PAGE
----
WWI Armoured Cars: 3 of 3 Parts


Already in 1902, the company C. G. V. (Charron, Girardot & Voigt) presented the first known French armored vehicle, the CGV 1902 at the Motor Show of that year. Actually, it is the adaptation of an armored cylinder in the rear seats of an ordinary automobile. The armament consisted of a Hotchkiss 8mm ma- chine gun. The vehicle was evaluated in Chalons the following year, but that eventually ended.

With the participation of Commandant Guye, the company CGV submitted to the Ministere de la Guerre the CGV modele 1906, its first entiérement Blindée Automobile de Guerre. This vehicle was evaluated in the fall of that year. The main drawback of this vehicle was its unsatisfactory power to weight ratio but did employ some successful innovations such as the engine being located inside the vehicle as well as tires that could be used for up to 10 minutes after being pierced by a bullet or something similar. It seems that the French army used four Charron armored vehicles. Russia ordered twelve vehicles and then two more to replace two that were requisitioned by the German Government in the transit to Russia via Germany.

The French Army also acquired some Mitrailleuse Hotchkiss 18 HP automobiles (1903), Panhard-Genty 24 HP (1906), Clément-Bayard (1908), Panhard 24 HP (1911) all in small quantities.

In the first weeks of the war, several Automitrailleuses Improvisées and Voiturettes Automitailleuses were created on the ground using commercial vehicles of various brands such as Delahaye, Delaunay-Belleville, Mercedes, Panhard, Peugeot, Renault, Legrand, etc.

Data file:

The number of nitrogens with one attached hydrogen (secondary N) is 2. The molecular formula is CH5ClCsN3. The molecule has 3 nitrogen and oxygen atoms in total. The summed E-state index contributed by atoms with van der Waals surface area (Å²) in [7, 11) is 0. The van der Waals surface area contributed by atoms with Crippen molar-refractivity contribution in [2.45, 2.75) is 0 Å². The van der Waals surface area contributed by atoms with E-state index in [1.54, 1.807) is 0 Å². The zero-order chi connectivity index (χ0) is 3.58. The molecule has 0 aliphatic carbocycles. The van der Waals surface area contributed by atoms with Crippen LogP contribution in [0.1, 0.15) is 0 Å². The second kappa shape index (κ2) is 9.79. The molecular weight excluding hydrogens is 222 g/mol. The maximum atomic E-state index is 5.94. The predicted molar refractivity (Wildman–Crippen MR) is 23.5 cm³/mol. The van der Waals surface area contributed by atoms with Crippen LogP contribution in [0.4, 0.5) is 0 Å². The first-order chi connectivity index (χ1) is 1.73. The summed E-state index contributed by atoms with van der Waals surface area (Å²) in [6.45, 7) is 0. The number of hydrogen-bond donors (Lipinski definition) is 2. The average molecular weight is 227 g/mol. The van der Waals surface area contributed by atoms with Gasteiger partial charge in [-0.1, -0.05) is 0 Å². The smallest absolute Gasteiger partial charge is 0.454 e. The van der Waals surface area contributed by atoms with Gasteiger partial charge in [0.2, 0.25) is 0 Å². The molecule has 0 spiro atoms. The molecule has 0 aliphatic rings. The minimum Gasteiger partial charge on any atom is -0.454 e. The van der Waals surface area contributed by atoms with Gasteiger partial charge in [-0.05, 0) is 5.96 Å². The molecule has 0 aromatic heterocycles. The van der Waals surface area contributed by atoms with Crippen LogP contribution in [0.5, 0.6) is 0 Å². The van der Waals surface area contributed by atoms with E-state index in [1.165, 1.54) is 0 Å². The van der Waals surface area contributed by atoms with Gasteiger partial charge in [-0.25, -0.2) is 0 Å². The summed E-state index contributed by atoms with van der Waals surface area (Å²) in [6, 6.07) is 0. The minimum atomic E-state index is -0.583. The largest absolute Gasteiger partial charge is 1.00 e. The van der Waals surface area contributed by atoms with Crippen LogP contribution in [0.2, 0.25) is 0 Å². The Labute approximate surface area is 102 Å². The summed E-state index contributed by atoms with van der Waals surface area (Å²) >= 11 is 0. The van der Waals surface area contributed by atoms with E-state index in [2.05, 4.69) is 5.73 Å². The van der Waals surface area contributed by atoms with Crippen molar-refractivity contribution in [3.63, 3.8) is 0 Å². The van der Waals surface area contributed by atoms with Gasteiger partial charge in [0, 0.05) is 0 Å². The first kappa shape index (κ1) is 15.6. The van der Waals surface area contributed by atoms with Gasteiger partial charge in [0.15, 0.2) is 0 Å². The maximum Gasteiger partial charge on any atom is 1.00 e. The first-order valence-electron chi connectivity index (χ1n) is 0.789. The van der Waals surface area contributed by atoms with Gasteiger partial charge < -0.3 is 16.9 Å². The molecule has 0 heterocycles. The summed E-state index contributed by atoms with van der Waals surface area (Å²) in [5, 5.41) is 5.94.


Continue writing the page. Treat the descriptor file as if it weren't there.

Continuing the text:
The first armored cars were hastily produced by Peugeot and modified in August 1914. They were based on a commercial vehicle, the Peugeot 4×2 153, built in series between 1913 and 1916. These early conversions used a machine gun, usually a Saint-Étienne Modéle 1907 centrally mounted on a pivot or on a tripod in the rear of the vehicle and was provided with a small shield. The first side plates were 5.5 mm and eventually applied to the entire vehicle.

In late August 1914, the Lieutenant-Lesieure Desbriere proposed to Général Gallieni, that in order to fight the Germans and their wheeled armored vehicles, they would have to convert some of the Peugeot 146 18 HP into 37mm Marine Auto Canons, giving them a small 37mm gun Modéle 1885. Things quickly got under way and the first modified vehicles fire tests were conducted on September 13 in Vincennes. Gallieni gave the order to start production of numerous vehicles armed this way. A few days later, Lesieure-Desbriere went to the Parisian factory in Saint Chamond to address the issue of the shields.

These vehicles were assigned to the Marines, organized in Groupes d’Autocanons de 37 mm de la Marine, with two sections of four vehicles, three armed with cannons and a fourth as a supply vehicle which was unarmed. Later, two Automitalleuses and a shuttle car were added to each section. Général Gallieni had decided to form 24 Groupes d’Autocanons de 37 mm, with a total of 192 Peugeot chassis although only 144 were armed. Général Joffre estimated on October 22nd that twelve groups would be enough, one for each Cavalry Division and two kept in reserve, so finally, production was reduced to 90 Auto canons de 37 mm and 31 supply cars.

As we have previously indicated, each section of the Groupes d’Autocanons of 37 mm de la Marine was assigned with two Automitailleuses. The first twelve sections were improvised vehicles equipped by five different factories. Those five factories were Renault, Peugeot, Delaunay-bel, Delhaye, and Panhard. From the seventh group on, they were standardized vehicles with Renault Automitrailleuse ED type of 18-20 HP. A hundred units were built in Lyon, whose deliveries began in late October 1914.